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Kiersten A. Wise, Robert A. Henson, and Carl A. Bradley

evaluate the effects of fungicide seed treatments on controlling seed-borne A. rabiei in chickpea. Materials and methods Fungicide seed treatments. A chickpea seedlot (cultivar Dwelley) was obtained from a producer's field in North Dakota that was

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Richard O. Hampton

Blackeye cowpea mosaic potyvirus is the most easily observable seed-borne virus in cowpeas, but is typically seed-transmitted at lower rates (i.e., 0.1 to 2%) than the less conspicuous cowpea severe mosaic comovirus or cucumber mosaic cucumovirus. All three viruses are readily vector transmissible after seed-borne inoculum reaches the field, perpetuating and spreading the viruses. Individually and particularly in mixtures, these viruses are capable of decreasing both seed quality and yield. Disease-tolerant cultivars are available, but fail to control viral diseases. Development of superior new cowpea cultivars with multiple viral-disease resistance is clearly within reach and has become essential to long-term, sustainable, profitable cowpea production. This breeding objective requires public-research supported efforts by the combined cowpea seed and processing industries. Southern bean mosaic sobemovirus is also recognized as an important cowpea pathogen, but was encountered at a much lower frequency than the above three viruses in both plant and seed samples, in 1992 and 1993.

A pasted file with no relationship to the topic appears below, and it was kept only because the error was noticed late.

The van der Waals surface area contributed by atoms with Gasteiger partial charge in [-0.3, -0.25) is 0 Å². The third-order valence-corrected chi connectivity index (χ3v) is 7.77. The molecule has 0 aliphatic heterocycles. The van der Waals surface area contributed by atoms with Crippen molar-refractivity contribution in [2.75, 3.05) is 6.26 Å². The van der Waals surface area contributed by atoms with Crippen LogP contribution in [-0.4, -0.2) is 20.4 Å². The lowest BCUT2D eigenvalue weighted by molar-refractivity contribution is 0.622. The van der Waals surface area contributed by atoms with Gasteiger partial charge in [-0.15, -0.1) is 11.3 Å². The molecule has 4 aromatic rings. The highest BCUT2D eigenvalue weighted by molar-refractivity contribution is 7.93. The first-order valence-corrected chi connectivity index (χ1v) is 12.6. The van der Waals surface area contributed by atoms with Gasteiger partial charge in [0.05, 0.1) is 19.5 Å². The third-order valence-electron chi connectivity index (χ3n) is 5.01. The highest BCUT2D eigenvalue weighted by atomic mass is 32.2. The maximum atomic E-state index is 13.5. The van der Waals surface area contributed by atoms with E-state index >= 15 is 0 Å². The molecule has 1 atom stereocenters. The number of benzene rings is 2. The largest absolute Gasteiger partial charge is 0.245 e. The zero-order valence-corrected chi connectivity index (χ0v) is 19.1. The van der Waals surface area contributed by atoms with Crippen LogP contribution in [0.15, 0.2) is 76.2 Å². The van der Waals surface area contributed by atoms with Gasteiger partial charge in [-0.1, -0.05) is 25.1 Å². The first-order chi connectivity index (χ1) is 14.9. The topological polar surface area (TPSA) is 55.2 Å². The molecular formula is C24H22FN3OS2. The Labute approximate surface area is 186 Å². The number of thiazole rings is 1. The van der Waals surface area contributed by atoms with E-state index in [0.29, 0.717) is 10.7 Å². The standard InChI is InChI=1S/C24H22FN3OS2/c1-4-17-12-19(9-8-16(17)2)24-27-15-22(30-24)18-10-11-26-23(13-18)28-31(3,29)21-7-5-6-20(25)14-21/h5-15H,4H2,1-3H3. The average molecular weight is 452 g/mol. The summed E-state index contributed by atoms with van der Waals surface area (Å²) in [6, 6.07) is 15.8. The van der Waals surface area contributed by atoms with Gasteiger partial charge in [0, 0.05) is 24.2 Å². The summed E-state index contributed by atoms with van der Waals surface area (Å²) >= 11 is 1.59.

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K. Kasimor, J.R. Baggett, and R.O. Hampton

Commercial pea (Pisum sativum L.) cultivars, plant introduction (PI) lines, and Oregon State Univ. (OSU) breeding lines were tested for resistance to pathotype P2 (lentil strain) and pathotype P1 (type strain) of pea seedborne mosaic virus (PSbMV) and to bean yellow mosaic virus (BYMV) to assess the relative proportion of resistant and susceptible pea genotypes. Of the 161 commercial cultivars tested, 117 (73%) were resistant and 44 were susceptible to PSbMV-P2. Of these PSbMV-P2-resistant cultivars, 115 were tested for resistance to BYMV and all were resistant. Of the 44 PSbMV-P2-susceptible cultivars, 43 were tested for BYMV susceptibility and all were infected except two, `Quincy' and `Avon', both of which were susceptible to a BYMV isolate in another laboratory. Of 138 commercial cultivars inoculated with PSbMV-P1, all were susceptible. All PI lines and OSU breeding lines that were resistant to PSbMV-P1 were resistant also to PSbMV-P2. The high percentage of commercial cultivars resistant to PSbMV-P2 was probably attributable to the close linkage of genes sbm-2 and mo and the widespread use by breeders of BYMV-resistant `Perfection' and `Dark Skin Perfection' in developing new pea cultivars. Segregation ratios in progenies of three separate crosses between PSbMV-P2-resistant and PSbMV-P2-susceptible cultivars closely fit the expected 3 susceptible: 1 resistant ratio expected for resistance conferred by a single recessive gene.

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Richard W. Robinson, Rosario Provvidenti, and Joseph W. Shail

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James R. Baggett, Kathryn Kasimor, and Richard O. Hampton

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Anthony P. Keinath

tuberous root in mid to late spring, and this is after the majority of the years' precipitation has fallen” (S.J. Novak, personal communication, 19 June 1997). A Seedborne Cucurbit Pathogen D. bryoniae may be present both on and in cucurbit seed. Although